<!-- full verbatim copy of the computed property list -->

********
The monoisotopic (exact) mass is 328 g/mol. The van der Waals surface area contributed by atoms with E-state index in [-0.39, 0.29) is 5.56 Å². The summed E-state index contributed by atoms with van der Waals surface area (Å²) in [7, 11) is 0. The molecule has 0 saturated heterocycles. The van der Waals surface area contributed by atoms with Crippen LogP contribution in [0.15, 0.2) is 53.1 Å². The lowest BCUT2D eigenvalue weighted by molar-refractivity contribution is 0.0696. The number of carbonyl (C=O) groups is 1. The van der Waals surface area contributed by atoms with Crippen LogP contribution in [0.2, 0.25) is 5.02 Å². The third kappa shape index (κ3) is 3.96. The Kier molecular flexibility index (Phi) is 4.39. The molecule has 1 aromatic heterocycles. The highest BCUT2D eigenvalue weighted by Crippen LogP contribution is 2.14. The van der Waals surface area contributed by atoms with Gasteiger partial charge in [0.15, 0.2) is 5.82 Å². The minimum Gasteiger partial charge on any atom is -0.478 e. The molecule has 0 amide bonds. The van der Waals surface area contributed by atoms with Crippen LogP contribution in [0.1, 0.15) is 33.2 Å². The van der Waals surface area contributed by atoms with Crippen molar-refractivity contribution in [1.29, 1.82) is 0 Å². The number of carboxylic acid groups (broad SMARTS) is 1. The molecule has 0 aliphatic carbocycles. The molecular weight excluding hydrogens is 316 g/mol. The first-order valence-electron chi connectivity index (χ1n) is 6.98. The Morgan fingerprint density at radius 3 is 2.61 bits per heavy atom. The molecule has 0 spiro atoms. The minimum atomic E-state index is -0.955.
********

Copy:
The monoisotopic (exact) mass is 328 g/mol. The van der Waals surface area contributed by atoms with E-state index in [-0.39, 0.29) is 5.56 Å². The summed E-state index contributed by atoms with van der Waals surface area (Å²) in [7, 11) is 0. The molecule has 0 saturated heterocycles. The van der Waals surface area contributed by atoms with Crippen LogP contribution in [0.15, 0.2) is 53.1 Å². The lowest BCUT2D eigenvalue weighted by molar-refractivity contribution is 0.0696. The number of carbonyl (C=O) groups is 1. The van der Waals surface area contributed by atoms with Crippen LogP contribution in [0.2, 0.25) is 5.02 Å². The third kappa shape index (κ3) is 3.96. The Kier molecular flexibility index (Phi) is 4.39. The molecule has 1 aromatic heterocycles. The highest BCUT2D eigenvalue weighted by Crippen LogP contribution is 2.14. The van der Waals surface area contributed by atoms with Gasteiger partial charge in [0.15, 0.2) is 5.82 Å². The minimum Gasteiger partial charge on any atom is -0.478 e. The molecule has 0 amide bonds. The van der Waals surface area contributed by atoms with Crippen LogP contribution in [0.1, 0.15) is 33.2 Å². The van der Waals surface area contributed by atoms with Crippen molar-refractivity contribution in [1.29, 1.82) is 0 Å². The number of carboxylic acid groups (broad SMARTS) is 1. The molecule has 0 aliphatic carbocycles. The molecular weight excluding hydrogens is 316 g/mol. The first-order valence-electron chi connectivity index (χ1n) is 6.98. The Morgan fingerprint density at radius 3 is 2.61 bits per heavy atom. The molecule has 0 spiro atoms. The minimum atomic E-state index is -0.955.